BTW, did you know what the term “moksha” means? The easiest way to approach its true meaning is via astrology (!), even though it is not the best. But as soon as one says astrology, who really cares for anything else? Not at least initially, anyway. So, we go with the astrological approach first.

In astrology, the nature of the houses repeats, three times, this particular sequence of the four (in the order given): “dharma”, “artha”, “kaama”, “moksha”. Following my own ideas, and in brief: “dharma” (here) means: the nature, the identity, the cause, of a certain pre-desire (and note, I said, a pre-desire; not a desire—and that’s where I differ from the Indian tradition); “artha” means the act of looking around in this physical world so as to identify the physical object whose nature matches the nature of that particular pre-desire, and thus translating the pre-desire into the conscious terms as a desire; “kaama” means taking action to satisfy that desire, and to actually enjoy it; “moksha” means mentally translating the experience (mostly emotional) of the mental and bodily satiation into the soul-like (or pre-desire-some) terms, i.e. taking the experience into the soul, so to speak, thereby helping retire that pre-desire of the soul. The cycle repeats three times, with somewhat differing modulations and at different levels: the matters of the childhood and the early youth, (first four houses); those of the youth and the early mature adult (the next four); and those of a fully mature adult (the last four). So, you know what “moksha” means: it is the change of the state of the soul in different ways: “sukha” (accessible also to a child), “aShtama” (properly speaking, ”kundalini”, accessible to a man only after coming to an age), and “vyaya” (accessible only after mature adult-hood). Those are the levels in normal course and for the general case—i.e., after allowing for exceptions (like Dnyaaneshwara).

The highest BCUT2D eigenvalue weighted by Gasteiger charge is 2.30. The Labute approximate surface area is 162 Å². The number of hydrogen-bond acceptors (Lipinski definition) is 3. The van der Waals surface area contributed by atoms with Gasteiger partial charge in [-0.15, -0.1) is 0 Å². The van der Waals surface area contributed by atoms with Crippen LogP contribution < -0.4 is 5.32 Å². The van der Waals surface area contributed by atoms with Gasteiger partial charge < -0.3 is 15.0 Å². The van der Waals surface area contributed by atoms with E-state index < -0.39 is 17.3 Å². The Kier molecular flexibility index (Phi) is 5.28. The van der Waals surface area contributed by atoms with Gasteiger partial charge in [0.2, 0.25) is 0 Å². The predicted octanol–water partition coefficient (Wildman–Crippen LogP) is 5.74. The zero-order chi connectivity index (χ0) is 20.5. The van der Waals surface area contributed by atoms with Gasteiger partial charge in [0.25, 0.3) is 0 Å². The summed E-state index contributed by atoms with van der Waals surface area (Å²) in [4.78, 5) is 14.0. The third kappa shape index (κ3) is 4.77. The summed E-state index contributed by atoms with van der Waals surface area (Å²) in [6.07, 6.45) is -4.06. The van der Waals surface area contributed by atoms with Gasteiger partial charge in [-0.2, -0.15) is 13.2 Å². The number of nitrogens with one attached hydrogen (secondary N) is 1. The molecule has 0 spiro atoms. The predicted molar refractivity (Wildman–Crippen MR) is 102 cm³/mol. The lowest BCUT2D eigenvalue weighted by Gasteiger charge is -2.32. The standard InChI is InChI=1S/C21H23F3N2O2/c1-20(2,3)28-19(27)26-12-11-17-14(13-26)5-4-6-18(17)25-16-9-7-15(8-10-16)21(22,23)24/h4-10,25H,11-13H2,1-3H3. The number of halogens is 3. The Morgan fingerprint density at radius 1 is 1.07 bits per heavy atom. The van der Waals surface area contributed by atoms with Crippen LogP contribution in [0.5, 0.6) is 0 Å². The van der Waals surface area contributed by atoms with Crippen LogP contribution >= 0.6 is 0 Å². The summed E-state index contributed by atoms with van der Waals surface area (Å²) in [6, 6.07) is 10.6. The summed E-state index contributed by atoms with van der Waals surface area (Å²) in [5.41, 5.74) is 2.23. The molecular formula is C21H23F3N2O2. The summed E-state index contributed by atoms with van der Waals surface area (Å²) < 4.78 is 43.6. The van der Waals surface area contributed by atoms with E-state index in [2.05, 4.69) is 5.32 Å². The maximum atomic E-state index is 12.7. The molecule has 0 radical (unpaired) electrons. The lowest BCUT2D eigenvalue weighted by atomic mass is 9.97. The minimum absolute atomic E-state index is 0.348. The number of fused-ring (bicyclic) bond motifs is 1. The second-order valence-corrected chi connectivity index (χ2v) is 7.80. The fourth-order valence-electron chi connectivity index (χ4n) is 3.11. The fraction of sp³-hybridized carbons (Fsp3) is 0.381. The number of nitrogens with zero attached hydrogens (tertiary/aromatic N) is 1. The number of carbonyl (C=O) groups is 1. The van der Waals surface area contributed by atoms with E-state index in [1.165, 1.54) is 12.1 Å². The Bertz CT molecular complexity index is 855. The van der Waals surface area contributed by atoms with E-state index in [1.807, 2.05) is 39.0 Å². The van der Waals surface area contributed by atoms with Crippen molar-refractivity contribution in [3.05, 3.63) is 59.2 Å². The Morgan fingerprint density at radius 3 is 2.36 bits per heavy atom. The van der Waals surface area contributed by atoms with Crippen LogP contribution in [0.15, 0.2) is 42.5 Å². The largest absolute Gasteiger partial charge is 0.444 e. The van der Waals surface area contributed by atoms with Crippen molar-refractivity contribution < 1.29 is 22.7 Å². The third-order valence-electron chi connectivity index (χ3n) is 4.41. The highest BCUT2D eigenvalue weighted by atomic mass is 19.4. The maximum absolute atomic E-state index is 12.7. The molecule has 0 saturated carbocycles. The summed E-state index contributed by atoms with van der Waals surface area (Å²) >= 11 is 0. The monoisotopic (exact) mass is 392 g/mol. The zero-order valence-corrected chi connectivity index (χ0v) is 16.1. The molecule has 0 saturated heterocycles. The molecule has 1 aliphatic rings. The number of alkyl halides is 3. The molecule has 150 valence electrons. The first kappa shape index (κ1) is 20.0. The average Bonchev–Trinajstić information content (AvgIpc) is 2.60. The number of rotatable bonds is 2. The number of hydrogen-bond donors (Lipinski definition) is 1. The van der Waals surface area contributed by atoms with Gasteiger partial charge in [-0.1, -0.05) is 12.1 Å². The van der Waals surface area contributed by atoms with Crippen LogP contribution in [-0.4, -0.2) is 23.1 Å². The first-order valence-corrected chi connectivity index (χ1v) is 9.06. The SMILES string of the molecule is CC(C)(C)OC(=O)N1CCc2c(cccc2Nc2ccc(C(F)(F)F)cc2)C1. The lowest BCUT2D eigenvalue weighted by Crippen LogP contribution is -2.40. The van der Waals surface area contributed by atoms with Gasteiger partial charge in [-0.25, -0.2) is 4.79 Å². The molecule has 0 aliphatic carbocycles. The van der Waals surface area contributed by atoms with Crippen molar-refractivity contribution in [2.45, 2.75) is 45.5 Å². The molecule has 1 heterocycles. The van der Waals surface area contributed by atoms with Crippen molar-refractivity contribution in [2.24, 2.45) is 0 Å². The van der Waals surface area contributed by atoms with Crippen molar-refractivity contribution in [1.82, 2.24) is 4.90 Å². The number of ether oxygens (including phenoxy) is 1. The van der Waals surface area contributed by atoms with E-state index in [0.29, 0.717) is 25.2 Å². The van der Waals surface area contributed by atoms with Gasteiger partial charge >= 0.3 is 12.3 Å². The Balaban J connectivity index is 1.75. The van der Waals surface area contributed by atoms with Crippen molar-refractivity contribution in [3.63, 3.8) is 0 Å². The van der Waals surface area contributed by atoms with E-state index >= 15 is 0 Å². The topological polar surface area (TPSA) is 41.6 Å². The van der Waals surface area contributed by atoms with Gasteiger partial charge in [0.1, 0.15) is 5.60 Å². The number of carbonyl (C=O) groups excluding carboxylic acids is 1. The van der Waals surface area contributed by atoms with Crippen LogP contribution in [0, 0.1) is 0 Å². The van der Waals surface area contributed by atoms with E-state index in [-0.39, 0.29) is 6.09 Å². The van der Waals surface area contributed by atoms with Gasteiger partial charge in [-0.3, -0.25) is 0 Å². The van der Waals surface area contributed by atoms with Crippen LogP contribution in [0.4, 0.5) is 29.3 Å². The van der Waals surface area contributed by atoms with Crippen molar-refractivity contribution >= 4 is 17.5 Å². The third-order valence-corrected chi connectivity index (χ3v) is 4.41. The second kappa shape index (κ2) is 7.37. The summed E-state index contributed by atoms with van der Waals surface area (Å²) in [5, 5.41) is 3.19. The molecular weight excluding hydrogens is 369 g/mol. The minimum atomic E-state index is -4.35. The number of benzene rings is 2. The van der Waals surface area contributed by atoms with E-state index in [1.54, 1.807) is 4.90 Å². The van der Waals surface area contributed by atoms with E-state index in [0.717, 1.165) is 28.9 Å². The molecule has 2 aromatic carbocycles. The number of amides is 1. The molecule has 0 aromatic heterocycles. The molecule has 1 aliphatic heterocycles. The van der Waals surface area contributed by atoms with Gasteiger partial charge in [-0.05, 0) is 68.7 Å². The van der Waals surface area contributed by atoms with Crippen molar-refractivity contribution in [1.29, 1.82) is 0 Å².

But of course, the best way to know the meaning of “moksha” would be via etymology. Here, I don’t know, but guess, that the roots could be: “mu:” + ”ksha”. “mu” means bond, and “much_” means letting go, to let fall, to let go away. (Remember “pramuchchate”?) So I guess, “mu” means that bond which is about to break or at least a bond that can be broken. “ksha” means to waste away, to pine away, and also, loss. (“kshama:” is a verb that means: to endure; “ma” means: happiness, emotional calmness, stability. “kshama:” means: to maintain mental balance or calm despite loss or damage. “kshamaa” means the quality of character that comes by following such action.) So, “moksha” (and, as usual, not “mokshaa”) should mean (though don’t take my word for it (I am careless etc.)): loss of a bond that could be broken or was about to break.

In particular, “moksha” emphatically is not the same as “mukti”; it is the latter that means freedom. “moksha” properly translates only to the breaking of a bondage.

But bondage of what? bonded to what? “moksha” by itself has no root whatsoever indicating an answer to these questions. The intelligent Indian retards have put forth “desires” as the answer. (Yes, a retard can be intelligent, esp. if he is an Indian.)

In contrast, in my thinking, the term must attach to the pre-desires.

The Ultimate Goal of a Soul, then, is to attain the Most Satiated State by retiring all the pre-desires.

I don’t know if what was described in the last sentence is metaphysically possible. I have no speculation to offer on this count either. (Yes, I am irresponsible. Also, careless.)

To me, the soul is always the individual soul. There is no metaphysical conscious being whose splinters the individual souls are. If at all you wish to entertain the idea of splinters, make sure to know that IMO the soul is not conscious, and so, what you are talking about can only be the splinters of the apersonal plenum. Why not consider them as the distinct, isolated conditions in that plenum?

Consciousness is nothing but a sophisticated means that the principle of life has caused to come into being, and a conscious being uses. How did it happen? I don’t know. Any speculation? The only way it could have happened would be under the direction of the more evolved souls—directing their own bodies, I mean. And then, passed on to the rest of us, as a faculty, via persistent modifications to the genes. (Such modifications is a very slow process but one with discretely identifiable steps. And, it is the individual soul-directed process, in my scheme.)